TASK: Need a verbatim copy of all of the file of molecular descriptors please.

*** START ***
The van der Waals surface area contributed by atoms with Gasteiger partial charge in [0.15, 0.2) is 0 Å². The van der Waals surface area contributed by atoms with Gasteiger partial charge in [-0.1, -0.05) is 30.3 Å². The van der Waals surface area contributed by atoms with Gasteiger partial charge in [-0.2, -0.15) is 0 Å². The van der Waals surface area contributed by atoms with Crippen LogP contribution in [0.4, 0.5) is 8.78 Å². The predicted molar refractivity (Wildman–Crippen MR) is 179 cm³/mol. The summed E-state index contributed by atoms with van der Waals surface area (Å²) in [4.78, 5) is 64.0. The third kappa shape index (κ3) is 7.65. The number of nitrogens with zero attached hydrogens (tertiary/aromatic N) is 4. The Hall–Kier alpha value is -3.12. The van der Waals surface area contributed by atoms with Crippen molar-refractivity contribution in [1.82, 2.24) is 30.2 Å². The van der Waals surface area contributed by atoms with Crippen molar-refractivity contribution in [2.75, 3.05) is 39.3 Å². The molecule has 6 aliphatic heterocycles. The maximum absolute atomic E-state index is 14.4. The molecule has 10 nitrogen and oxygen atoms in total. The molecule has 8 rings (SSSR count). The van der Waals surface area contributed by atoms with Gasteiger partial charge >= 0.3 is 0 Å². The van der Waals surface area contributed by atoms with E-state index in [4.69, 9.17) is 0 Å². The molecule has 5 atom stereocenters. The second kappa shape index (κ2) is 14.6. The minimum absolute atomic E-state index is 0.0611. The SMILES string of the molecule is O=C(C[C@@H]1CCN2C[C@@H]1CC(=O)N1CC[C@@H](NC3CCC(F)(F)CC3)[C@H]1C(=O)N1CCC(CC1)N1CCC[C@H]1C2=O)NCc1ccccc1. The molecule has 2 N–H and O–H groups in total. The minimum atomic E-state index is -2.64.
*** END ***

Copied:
The van der Waals surface area contributed by atoms with Gasteiger partial charge in [0.15, 0.2) is 0 Å². The van der Waals surface area contributed by atoms with Gasteiger partial charge in [-0.1, -0.05) is 30.3 Å². The van der Waals surface area contributed by atoms with Gasteiger partial charge in [-0.2, -0.15) is 0 Å². The van der Waals surface area contributed by atoms with Crippen LogP contribution in [0.4, 0.5) is 8.78 Å². The predicted molar refractivity (Wildman–Crippen MR) is 179 cm³/mol. The summed E-state index contributed by atoms with van der Waals surface area (Å²) in [4.78, 5) is 64.0. The third kappa shape index (κ3) is 7.65. The number of nitrogens with zero attached hydrogens (tertiary/aromatic N) is 4. The Hall–Kier alpha value is -3.12. The van der Waals surface area contributed by atoms with Crippen molar-refractivity contribution in [1.82, 2.24) is 30.2 Å². The van der Waals surface area contributed by atoms with Crippen molar-refractivity contribution in [2.75, 3.05) is 39.3 Å². The molecule has 6 aliphatic heterocycles. The maximum absolute atomic E-state index is 14.4. The molecule has 10 nitrogen and oxygen atoms in total. The molecule has 8 rings (SSSR count). The van der Waals surface area contributed by atoms with Gasteiger partial charge >= 0.3 is 0 Å². The van der Waals surface area contributed by atoms with E-state index in [4.69, 9.17) is 0 Å². The molecule has 5 atom stereocenters. The second kappa shape index (κ2) is 14.6. The minimum absolute atomic E-state index is 0.0611. The SMILES string of the molecule is O=C(C[C@@H]1CCN2C[C@@H]1CC(=O)N1CC[C@@H](NC3CCC(F)(F)CC3)[C@H]1C(=O)N1CCC(CC1)N1CCC[C@H]1C2=O)NCc1ccccc1. The molecule has 2 N–H and O–H groups in total. The minimum atomic E-state index is -2.64.